The media has never before had a greater presence in our lives – yet, paradoxically, as its reach increases, its influence as a marketing channel becomes more fragile. Business-to-business (B2B) buyers are faced with a proliferation of media marketing channels, from social media to news to content – and it’s making their lives more complicated. In a survey by Octopus Group’s research unit, Loudhouse, 43 per cent of B2B buyers agreed that more sources of content to research are adding time and complexity to their decision-making process.
As a result, B2B buyers have turned away from traditional media channels, with Loudhouse research pointing to a generational shift in how research is carried out. Among those over-45, 47 per cent choose to look at vendor websites first when researching a purchase. Among 25 to 44-year-olds, just under a third refer to vendor websites first, with 36 per cent turning instead to colleague recommendations and 34 per cent using social media as the first port of call.
A new breed of savvy B2B buyers has emerged – buyers who are aware that they’re being marketed to, and who have less confidence in the media than previous generations. Less easily influenced by brands, and more judgmental, they present a challenge for marketers. But they can be reached, as we explore with Eric Jones, PR head at WP Engine…
How does the rise of the smart buyer affect comms strategies?
The impact for PR, comms and marketing professionals is that smart buyers’ decisions are based on access to multiple channels and a diverse set of influencers – imagine it as a ‘mosaic of influencers’ all coming together to form a single picture. In my experience, the smart buyer has probably been ‘doing B2B’ for a long time, so they have an established network of trusted influencers they call on. But how they engage with this network and expand it covers traditional interactions – networking events, conferences and so forth – through to social and crowd-sourcing. What’s key is that they are the most well-informed, well-researched buyers that marketers have ever had to contend with. This is an opportunity and a challenge.
How should brands respond?
Perhaps the biggest shift we’ve seen is brands becoming publishers of content – positioning themselves as trusted third parties and credible sources – in their own right. The key to a successful content strategy is to think about the challenges the customer faces. Be issues-driven, not vendor-driven; Hubspot is a great example of a B2B brand that’s doing this well.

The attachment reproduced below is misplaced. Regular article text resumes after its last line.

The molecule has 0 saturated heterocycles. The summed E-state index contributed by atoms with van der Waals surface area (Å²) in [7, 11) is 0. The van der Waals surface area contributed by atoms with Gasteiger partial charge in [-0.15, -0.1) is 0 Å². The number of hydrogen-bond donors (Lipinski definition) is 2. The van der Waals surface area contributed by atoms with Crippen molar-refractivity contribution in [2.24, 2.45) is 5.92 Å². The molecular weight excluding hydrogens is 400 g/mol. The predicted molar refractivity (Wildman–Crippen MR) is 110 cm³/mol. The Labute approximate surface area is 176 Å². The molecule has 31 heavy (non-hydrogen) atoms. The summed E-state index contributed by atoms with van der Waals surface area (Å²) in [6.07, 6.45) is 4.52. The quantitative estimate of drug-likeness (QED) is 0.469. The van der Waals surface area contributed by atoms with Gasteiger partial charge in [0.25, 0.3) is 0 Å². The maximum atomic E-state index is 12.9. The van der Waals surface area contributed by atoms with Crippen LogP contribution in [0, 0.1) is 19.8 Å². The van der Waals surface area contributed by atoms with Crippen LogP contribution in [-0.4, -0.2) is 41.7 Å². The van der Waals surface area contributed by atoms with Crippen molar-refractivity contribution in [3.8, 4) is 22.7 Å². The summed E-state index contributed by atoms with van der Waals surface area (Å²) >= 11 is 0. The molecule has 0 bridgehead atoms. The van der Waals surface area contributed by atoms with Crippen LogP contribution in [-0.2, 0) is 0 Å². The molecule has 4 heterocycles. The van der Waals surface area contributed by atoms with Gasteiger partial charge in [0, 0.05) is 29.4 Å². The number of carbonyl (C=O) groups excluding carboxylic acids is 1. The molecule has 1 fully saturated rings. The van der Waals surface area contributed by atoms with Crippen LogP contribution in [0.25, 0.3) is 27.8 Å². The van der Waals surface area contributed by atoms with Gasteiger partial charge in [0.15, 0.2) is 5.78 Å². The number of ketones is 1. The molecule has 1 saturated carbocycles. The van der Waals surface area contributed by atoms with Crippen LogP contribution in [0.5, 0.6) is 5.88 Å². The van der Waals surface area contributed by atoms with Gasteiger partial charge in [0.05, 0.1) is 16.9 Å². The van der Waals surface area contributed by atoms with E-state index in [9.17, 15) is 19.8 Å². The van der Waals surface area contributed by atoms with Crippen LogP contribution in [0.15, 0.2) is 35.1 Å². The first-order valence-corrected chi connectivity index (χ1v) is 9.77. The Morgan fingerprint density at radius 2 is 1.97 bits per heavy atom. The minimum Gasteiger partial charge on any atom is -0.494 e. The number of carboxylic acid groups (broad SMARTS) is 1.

How do influencers inform smart buyers’ purchasing decisions?
Often the most influential content when gathering information ahead of making a procurement decision comes via a valued third party. This tends to be a colleague, a peer, or someone they trust who has been through a similar purchasing decision recently. This could be a physical conversation – smart buyers are active networkers – but a lot of conversations occur on social media.
Which channels should brands use to tap into influencer networks?
Despite falling usage, Twitter is the primary B2B social channel outlet for sentiment around a brand. I also see crowd-sourced channels quickly becoming a good source for user reviews and peer reviews, and – while not particularly new or sexy – Slideshare is a great resource for information. Quora is another great resource because it’s attracted big-time experts in numerous fields who share their opinions on brands or products. Analyst reports are still valued, although we’re seeing the likes of G2 Crowd and Trust Radius disrupting the traditional analyst firms and positioning themselves as "Yelp for the enterprise buyer."
How has WP Engine’s comms strategy changed in response to the rise of the smart buyer?
WP Engine is a huge believer in the power of ‘brands as publishers’. The WordPress platform has democratized publishing and businesses – from SME to enterprise – are using WordPress to become trusted providers of content. As you’d expect, this approach is at the heart of WP Engine’s comms and marketing strategy and is something we’ve invested heavily in over recent years. We have an award-winning site called Torque that targets WordPress developers and users. At the end of 2016, we launched Velocitize for digital marketers and agencies. All this content helps feed our marketing leads pipeline and helps us with buyers at the moment of consideration.
Eric’s top tips for targeting the smart buyer
1) Think of smart buyers as consumers first. "The days of compartmentalising our personal and professional personas is over; the smart buyer is constantly exposed to content and absorbing information 24/7."
2) Personalisation is key. "No buyer wants to feel generic. People want to feel special and as though they have your undivided attention; the content most likely to resonate with smart buyers is tailored to them and to their specific needs"
3) Be authentic. Smart buyers have less belief in the media – so it’s vital to be transparent in order to win the confidence of their network of influencers. "Be open and honest in all your comms – win trust in every interaction."
4) Develop a mixture of content. "Meet the needs of all levels of buyers with thought-leadership content that combines in-depth, long-form pieces with bite-sized material."
5) Be bespoke. "Tailor content to buyers’ specific needs by building a bespoke, ‘hand-made’ comms strategy."
6) Use customer data to determine smart buyers’ needs. "With so much customer data available and accessible tech to analyse and interpret that data, there is no excuse for failing to fully understand the needs of your customer and communicate with them accordingly."
For more information on how to tailor your strategy to reach the smart buyer, visit weareoctopusgroup.net